New Year thoughts from the bayou state
Special to the Herald-Guide - Jan 05, 2012
By Jim Brown, JimBrownLa.com
Did you make a New Yearís resolution yet? I always do. Hope and foreboding are at the top of my list and have been these past few years.
The New Year always brings a promise of uncertainty. More so for most of us in the coming year. I would rather be absorbed with the more mundane things in life. But that wonít happen in the busy lives that most of us lead.
One resolution I make each year is to maintain my curiosity.
It doesnít matter how limited your perspective or the scope of your surroundings, there is (or should be) something to whet your interest and strike your fancy.
I discovered early on that there are two kinds of people ó those who are curious about the world around them, and those whose shallow attentions are generally limited to those things that pertain to their own personal well-being. I just hope all those I care about fall into the former category.
And a resolution of hope.
Successful and fulfilling endeavors for my children, happiness and contentment for family and friends, the fortitude to handle both the highs and lows of daily living with dignity.
I ask my children each year to give me two gifts for Christmas. First, to make a donation to a charity that will help needy families in their community. And second, to read and re-read the unforgettable holocaust novel Night, by Elie Wiesel, the Nobel Peace laureate who survived the Nazi death camps.
I have a Wiesel quote framed on my office desk:
"To defeat injustice and misfortune, if only for one instant, for a single victim, is to invent a new reason to hope."
Just like many of you, our family welcomes in the New Year with "Auld Lang Syne."
Itís an old Scotch tune, with words passed down orally, and recorded by my favorite historical poet, Robert Burns, back in the 1700ís. (Iím Scottish, so thereís a bond here.)
"Auld Lang Syne," literally means "old long ago," or simply, "the good old days."
Did you know this song is sung at the stroke of midnight in almost every English-speaking country in the world to bring in the New Year?
I can look back over many years of memorable New Yearís Eve celebrations. In recent years, my wife and I have joined a gathering of family and friends in New Orleans at Antoineís Restaurant in the French Quarter.
Our private party normally clusters in the Rex Room for a complete dinner including an array of seafood appetizers (oysters, shrimp and crabmeat) and flaming Baked Alaska for dessert.
Yes, a number of champagne-filled toasts occasionally with a family member dancing on the table. Then off to join the masses for the New Yearís countdown to midnight in Jackson Square. We often finish the evening (or early morning) at Jimmy Buffetís Margaritaville on Decatur Street.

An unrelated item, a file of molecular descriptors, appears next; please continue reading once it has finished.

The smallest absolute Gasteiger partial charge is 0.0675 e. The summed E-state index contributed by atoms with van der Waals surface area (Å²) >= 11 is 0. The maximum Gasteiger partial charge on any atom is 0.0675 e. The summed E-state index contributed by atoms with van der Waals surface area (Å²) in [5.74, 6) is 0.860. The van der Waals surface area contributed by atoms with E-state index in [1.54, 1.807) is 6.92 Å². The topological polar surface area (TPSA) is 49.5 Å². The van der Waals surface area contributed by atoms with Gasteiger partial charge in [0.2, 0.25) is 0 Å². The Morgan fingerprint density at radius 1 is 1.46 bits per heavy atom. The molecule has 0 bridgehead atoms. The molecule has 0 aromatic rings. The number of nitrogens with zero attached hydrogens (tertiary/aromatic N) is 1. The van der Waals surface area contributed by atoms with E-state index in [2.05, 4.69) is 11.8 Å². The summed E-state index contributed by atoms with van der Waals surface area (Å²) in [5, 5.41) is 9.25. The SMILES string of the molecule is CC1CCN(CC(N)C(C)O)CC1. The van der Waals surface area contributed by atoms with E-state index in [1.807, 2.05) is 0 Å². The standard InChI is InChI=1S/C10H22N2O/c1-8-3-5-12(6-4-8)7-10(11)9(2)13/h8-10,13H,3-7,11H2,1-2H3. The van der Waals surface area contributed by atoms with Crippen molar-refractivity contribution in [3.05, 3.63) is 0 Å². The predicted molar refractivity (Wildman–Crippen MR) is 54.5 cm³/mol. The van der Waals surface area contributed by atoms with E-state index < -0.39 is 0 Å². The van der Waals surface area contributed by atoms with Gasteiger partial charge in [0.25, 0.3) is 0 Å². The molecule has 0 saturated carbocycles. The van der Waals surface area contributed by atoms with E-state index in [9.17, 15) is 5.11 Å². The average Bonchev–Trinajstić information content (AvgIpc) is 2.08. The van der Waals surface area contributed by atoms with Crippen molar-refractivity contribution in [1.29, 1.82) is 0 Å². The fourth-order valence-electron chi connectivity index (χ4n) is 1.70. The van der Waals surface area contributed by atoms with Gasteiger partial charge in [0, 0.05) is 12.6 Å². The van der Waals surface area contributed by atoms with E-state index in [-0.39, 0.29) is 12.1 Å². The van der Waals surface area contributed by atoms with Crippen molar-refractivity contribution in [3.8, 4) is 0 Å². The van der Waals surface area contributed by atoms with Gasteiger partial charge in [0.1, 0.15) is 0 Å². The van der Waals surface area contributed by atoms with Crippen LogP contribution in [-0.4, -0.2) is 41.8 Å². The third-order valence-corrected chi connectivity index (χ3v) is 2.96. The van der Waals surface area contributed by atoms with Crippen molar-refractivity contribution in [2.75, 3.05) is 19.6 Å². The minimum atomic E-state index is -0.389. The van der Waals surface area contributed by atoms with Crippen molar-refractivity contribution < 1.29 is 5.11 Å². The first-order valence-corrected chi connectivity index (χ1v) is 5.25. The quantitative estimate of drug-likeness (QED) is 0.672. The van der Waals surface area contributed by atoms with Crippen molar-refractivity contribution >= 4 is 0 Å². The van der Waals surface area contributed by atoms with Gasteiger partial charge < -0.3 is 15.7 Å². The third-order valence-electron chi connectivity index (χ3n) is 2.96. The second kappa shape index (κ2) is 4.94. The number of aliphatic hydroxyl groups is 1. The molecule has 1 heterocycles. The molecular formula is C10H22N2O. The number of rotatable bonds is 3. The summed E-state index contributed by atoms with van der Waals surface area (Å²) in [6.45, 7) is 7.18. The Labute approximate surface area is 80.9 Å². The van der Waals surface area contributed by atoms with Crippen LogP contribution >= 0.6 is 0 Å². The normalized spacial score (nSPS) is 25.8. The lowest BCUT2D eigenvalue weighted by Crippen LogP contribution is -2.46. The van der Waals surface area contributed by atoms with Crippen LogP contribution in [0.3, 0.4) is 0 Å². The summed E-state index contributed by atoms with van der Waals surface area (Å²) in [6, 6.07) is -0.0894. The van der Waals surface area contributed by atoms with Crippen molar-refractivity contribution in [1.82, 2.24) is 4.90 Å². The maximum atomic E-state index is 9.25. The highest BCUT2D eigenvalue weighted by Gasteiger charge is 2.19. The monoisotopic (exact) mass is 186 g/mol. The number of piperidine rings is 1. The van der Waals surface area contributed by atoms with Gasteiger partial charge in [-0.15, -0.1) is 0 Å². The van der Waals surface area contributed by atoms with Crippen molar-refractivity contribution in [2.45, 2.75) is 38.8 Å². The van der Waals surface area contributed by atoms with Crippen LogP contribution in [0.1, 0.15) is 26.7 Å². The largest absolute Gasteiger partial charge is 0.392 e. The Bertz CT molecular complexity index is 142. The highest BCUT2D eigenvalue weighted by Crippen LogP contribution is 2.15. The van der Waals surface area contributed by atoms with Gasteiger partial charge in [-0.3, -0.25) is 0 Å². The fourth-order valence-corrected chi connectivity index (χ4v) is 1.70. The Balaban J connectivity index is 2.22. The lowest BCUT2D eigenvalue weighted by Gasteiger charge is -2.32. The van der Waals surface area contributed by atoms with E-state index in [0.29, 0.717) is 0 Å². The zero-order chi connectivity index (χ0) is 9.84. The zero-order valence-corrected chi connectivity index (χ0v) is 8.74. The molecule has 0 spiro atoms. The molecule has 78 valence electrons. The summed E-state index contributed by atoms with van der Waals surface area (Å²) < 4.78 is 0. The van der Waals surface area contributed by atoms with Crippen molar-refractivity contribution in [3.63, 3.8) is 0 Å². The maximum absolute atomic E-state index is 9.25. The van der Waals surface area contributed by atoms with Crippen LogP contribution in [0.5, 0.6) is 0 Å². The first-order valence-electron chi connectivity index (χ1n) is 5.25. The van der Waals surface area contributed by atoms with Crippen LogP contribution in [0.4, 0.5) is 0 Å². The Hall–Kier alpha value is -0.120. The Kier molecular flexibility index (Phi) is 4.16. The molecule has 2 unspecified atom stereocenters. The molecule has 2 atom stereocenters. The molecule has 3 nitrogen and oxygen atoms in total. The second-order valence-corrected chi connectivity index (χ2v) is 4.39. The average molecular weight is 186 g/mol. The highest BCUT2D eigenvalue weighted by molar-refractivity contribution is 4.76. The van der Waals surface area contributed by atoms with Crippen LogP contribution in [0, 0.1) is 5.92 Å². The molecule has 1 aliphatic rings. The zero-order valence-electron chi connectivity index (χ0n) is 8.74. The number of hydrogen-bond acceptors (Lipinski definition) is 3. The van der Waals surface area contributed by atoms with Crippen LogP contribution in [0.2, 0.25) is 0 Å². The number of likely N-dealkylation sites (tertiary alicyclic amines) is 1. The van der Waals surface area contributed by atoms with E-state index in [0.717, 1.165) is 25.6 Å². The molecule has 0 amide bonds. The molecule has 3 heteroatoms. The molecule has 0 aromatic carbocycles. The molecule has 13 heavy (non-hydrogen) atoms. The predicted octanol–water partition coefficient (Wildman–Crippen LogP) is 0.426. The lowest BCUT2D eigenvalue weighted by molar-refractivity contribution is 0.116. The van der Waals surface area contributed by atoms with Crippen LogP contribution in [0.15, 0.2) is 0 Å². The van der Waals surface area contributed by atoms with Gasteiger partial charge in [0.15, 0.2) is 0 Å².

When my daughters were quite young, we spent a number of New Year holidays at a family camp on Davis Island, in the middle of the Mississippi River some 30 miles below Vicksburg. On several occasions, the only people there were my family and Bishop Charles P. Greco, who was the Catholic Bishop for central and north Louisiana.
Bishop Greco had baptized all three of my daughters, and had been a family friend for years. And he did love to deer hunt.
On many a cold and rainy morning, the handful of us at the camp would rise before dawn for the Bishop to conduct a New Yearís Mass.
After the service, most of the family went back to bed. I would crank up my old jeep, and take the Bishop out in the worst weather with hopes of putting him on a stand where a large buck would pass.
No matter what the weather, he would stay all morning with his shotgun and thermos of coffee.
He rarely got a deer, but oh how he loved to be there in the woods. Now Iím not a Catholic, but he treated me as one of his own.
One of the most fulfilling and rewarding projects I undertook in my Louisiana state senate days was to help Bishop Greco fund and build the St. Maryís Residential and Training School for retarded children in Alexandria.
He was, for me, a great mentor and friend who touched the lives of so many. He died in 1987 and I will always think of him on New Yearís Day.
New Yearís Day means lots of football, but I also put on my chefís apron.
Iím well-regarded in the kitchen around my household, if I say so myself, for cooking up black-eyed peas as well as cabbage and corn bread. And donít bet I wonít find the dime in the peas. After all, Iím going to put it there.
Happy New Year to you, your friends and all of your family.
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